Tuesday, October 13, 2015

Introverts in the Church by Adam S. McHugh

Adam McHugh, on first impression, appears to be just my sort of writer. He's quite literary in style. His vivid vocabulary makes him a delight to read, his quotes from Sherlock Holmes at the start of chapter 2 were right up my alley, and the attention grabbing beginning to the book - the story of 'to post or not to post....' all connected with me immediately. The first sentence of chapter 2 is priceless: 'We all have two dead European psychologists dueling in our heads.' Clever! .... and so I settled back for an enjoyable read.

I was curious about the topic, the exercise set for me of writing about a book on introversion from the perspective of an extrovert was a good one. What an opportunity for walking in someone else's shoes!  I was hoping that it would help me to see how I could allow the introverts in my church to feel more comfortable and to serve more appropriately.

Unfortunately the further I read the more irritated I am becoming by the author. Is it because I'm an extrovert that I'm finding it hard to cope with the high level of introspection? And the more he cites examples of insights from his female friends who are priests, the helpfulness of Catholic retreats and various miraculous experiences (what on earth was his vision of the little boy on page 58 all about?), the more I realise that Adam and I are not exactly on the same page about all sorts of things, not just our personality types. 

I'm trying really hard to read with an open mind, but the sense in the first few chapters that introversion is an ailment requiring a cure has made me somewhat impatient with the whole enterprise. I hope I don't perpetuate the pain of introverts reading this reflection by doubting the reality of their struggles - chapter 3 has examples of damage done by misunderstanding family members and their sad stories - but I wonder was it introversion or general insensitivity and lack of trust that was at the heart of some of those scenarios? I don't want to be insensitive, but I have to confess to some scepticism as to whether introversion leads to true pain or merely discomfort. Claims such as (page 50) '.... ours is the aching loneliness of not being known or understood' make me sympathise with the situation, but it's not the plight of the true sufferer from a chronic illness or disability. Maybe it's McHugh's literary bent that builds the impression of a tragic situation? Introverts, is it really that great a burden? Perhaps so, and I should try harder in my role as a church worker to alleviate the situation. But I'm currently thinking that if God has created so many of us as introverts, then maybe it's a condition that is a bit more bearable than that?

Thanks to this book I have been reflecting on the pitfalls of both personality types. Perhaps introverts need to guard against self-absorption and extroverts self-promotion? McHugh certainly acknowledges that sin affects our thinking (pg 54), and on page 59 he himself raises the issue of self-preoccupation as a danger for introverts. He advocates the practice of directing our gaze to God and away from ourselves (pg 55), and on page 56 he acknowledges that our identity is ultimately found in our relationship with Christ. Ephesians 4 speaks of how, as Christians, we are works in progress with a new self being shaped in Christ's image. Verse 24 exhorts us to: "..... put on the new self, created after the likeness of God in true righteousness and holiness." It really does help if we spend more of our energies reflecting on Christ and not so much time on who we are in our natural state. We certainly need a certain level of self-understanding, but only so we can make progress in becoming who God would have us to be, relying on his transforming power to overcome our limitations in order to serve him in the world in all sorts of ways that we'd not naturally be able to do in our own strength.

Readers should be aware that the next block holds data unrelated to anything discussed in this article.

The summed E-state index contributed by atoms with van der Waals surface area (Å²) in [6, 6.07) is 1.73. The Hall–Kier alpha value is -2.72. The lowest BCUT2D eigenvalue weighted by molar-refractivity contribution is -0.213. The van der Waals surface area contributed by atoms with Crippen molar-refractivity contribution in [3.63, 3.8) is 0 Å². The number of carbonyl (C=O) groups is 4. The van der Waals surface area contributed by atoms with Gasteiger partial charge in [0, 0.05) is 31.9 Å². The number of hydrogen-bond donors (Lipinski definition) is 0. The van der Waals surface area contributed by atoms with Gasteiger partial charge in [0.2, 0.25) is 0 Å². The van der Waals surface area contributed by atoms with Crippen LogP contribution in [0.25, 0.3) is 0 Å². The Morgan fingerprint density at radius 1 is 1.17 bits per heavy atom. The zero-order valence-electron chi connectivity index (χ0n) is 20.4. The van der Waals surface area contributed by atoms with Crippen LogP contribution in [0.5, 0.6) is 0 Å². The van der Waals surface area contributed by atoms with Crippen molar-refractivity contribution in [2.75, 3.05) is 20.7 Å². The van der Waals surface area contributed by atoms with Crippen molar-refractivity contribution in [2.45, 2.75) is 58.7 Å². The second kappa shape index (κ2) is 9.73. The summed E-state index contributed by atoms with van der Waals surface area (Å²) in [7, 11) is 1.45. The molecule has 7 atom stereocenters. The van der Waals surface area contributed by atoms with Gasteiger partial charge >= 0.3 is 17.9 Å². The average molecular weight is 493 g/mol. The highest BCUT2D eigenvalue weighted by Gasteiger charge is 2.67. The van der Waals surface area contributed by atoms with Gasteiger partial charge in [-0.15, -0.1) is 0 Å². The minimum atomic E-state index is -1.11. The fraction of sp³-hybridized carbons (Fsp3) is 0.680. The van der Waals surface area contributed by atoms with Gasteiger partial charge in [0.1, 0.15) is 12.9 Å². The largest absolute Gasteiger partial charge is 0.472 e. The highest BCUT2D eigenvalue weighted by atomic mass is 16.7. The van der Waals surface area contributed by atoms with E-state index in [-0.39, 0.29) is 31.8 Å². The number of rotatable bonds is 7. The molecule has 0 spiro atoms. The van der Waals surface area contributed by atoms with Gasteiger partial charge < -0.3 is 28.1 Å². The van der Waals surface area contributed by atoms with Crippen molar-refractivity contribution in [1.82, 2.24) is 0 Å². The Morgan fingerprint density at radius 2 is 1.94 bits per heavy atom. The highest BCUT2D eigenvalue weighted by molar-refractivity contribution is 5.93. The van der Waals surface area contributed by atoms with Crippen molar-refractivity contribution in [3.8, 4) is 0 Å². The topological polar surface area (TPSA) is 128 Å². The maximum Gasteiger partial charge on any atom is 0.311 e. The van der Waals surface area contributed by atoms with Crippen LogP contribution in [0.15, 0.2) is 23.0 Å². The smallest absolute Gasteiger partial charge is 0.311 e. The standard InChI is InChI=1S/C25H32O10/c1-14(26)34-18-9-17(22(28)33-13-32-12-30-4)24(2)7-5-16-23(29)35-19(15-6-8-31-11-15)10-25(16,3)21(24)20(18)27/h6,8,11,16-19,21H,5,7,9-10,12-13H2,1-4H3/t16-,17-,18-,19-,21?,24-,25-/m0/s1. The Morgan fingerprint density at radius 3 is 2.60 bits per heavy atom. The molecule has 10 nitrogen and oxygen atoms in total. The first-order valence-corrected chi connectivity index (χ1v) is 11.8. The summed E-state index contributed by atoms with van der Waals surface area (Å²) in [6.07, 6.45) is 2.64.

Again, I do hope that this reflection is not just the writings of an unsympathetic extrovert. These are just my thoughts on the first 3 chapters of the book. I have not yet drawn my final conclusion, as I have not yet read McHugh's. Feel free also to share your thoughts and experiences - both on the book and on my reflections too.

Other thoughts on history and culture:
* What is it about the character analysis of Jesus in chapter 1 that makes me nervous? Is it an anachronism to characterise Jesus, as well as the Apostle Peter, the patriarch Jacob, Mary and Zacchaeus (see the end of ch 2) as introverts or extroverts if it wasn't really a category of thought in Bible times?

* I also wonder how much of these introverted/extroverted personality divisions are a 'Western' way of viewing ourselves, born of our individualistic culture. Otherwise, how do introverts cope in the communal cultures of the great majority of the world? Possibly even in the West we were all communal up until recent eras? 

About this month's contributor, Alison Napier
Alison has been working in full-time ministry for a decade now, serving firstly with City Bible Forum, and then at St Andrew’s Cathedral. She has just started in a new role at the University of New South Wales serving with overseas students as part of the chaplaincy team, while also working as a consultant with Two Ways Ministries. Her favorite thing to do in ministry is to read the Bible with women who've never read it before, it's just so exciting to see them discover the wonderful things it says. Her current new interest is learning the joy of cycling to work - the combination of commuting and exercise appeals to her love of multi-tasking. 

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